My normal Saturday morning routine is to wake up around 7am, start a pot of coffee, light our gas logs in the living room, and settle into the couch to write. It’s one of my favorite times of the week—a peaceful bookend to working. I’m writing this Saturday morning from a CICU waiting room.
I’m watching a scene that exists every week while I sit at home during this time. I’m surrounded by people who are tired, emotionally drained, devastated, worried, and hopeless. As I scan the room I see traces of suffering in every direction.
I see a woman who has her head buried into her hands. I don’t know if she’s asleep or trying to disappear from whatever tragedy she’s currently grieving. She has a hospital blanket draped over her and a bag of random items you would likely carry if you knew you would be spending the night at the hospital.
The man across from me was here last night when we finally left to go home. He’s in the same red sweatshirt. He looks exhausted. His phone rings, and in a muffled voice he explains something to the person on the other end. I can’t hear the words, but I get the impression it’s something along the lines of, “We are still waiting for an answer.”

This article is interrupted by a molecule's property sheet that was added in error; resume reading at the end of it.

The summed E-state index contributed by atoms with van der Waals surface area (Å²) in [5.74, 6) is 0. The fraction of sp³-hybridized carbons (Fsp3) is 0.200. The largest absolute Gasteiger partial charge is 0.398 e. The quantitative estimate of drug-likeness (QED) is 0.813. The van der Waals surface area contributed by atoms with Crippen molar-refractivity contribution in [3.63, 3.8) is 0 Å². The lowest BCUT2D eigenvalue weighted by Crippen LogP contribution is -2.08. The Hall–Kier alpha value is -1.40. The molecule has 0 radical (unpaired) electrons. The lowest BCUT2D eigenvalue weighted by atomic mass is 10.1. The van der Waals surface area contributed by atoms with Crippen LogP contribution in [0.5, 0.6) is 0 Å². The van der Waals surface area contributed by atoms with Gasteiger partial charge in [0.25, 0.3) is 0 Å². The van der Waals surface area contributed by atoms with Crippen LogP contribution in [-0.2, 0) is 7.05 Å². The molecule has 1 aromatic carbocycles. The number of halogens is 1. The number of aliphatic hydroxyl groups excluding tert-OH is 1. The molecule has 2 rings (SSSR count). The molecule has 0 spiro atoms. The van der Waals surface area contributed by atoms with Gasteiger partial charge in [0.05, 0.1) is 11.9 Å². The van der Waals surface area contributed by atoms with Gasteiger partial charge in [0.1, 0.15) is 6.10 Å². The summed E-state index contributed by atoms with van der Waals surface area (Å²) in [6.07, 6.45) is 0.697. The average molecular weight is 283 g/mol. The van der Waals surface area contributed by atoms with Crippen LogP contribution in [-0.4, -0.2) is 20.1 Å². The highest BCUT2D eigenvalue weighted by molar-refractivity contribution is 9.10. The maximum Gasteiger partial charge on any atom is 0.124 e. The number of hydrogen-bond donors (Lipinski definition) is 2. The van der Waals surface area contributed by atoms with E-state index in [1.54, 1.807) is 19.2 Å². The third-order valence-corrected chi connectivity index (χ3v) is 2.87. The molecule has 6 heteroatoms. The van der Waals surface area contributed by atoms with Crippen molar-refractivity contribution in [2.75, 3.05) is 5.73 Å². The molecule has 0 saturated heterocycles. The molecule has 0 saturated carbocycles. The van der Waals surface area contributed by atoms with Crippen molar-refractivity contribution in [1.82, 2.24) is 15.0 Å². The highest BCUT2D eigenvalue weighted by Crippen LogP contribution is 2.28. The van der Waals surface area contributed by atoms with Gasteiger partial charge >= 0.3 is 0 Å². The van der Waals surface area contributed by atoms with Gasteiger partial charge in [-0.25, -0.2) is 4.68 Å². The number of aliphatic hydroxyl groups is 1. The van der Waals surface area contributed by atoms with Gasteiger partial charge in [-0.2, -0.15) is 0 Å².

In the far corner is an inflatable mattress. Surrounding it is what looks like a makeshift living room. This family has obviously been here for some time now. A “God is bigger” coffee table decoration sits on the waiting room footrest.
The television on the far wall plays a commercial about the latest, greatest car. The beautiful actors and scenic highways make an unspoken promise of youth and vitality. It’s empty, white noise to those who are sitting here grappling with the biggest questions in life.
There is an outdoor courtyard area behind me. It’s filled with benches and plants. I’m guessing it was purposefully placed where it is to offer relief from the waiting room’s fluorescent lights and burnt coffee smell.
Every day some variation of what I’m seeing right now is happening. While I’m sitting at home enjoying my coffee and writing, someone sits in this waiting room chair and wonders if life will be the same for them again.
This is perspective you wish upon no one but appreciate, nonetheless. It’s been a harrowing twenty-four hours, as we’ve dealt with the uncertainty of an open heart surgery gone wrong. We are one of the fortunate ones, though. We get to go home from this place with good news. Many will not.
So the next time I’m taking part in my normal routine, when I’m sitting in my living room on a Saturday morning, I will stop and close my eyes and remember someone is still sitting in this waiting room, wishing life would just go back to normal. In quiet prayer, I’ll express my gratitude and ask for peace for those who are still in the midst of it.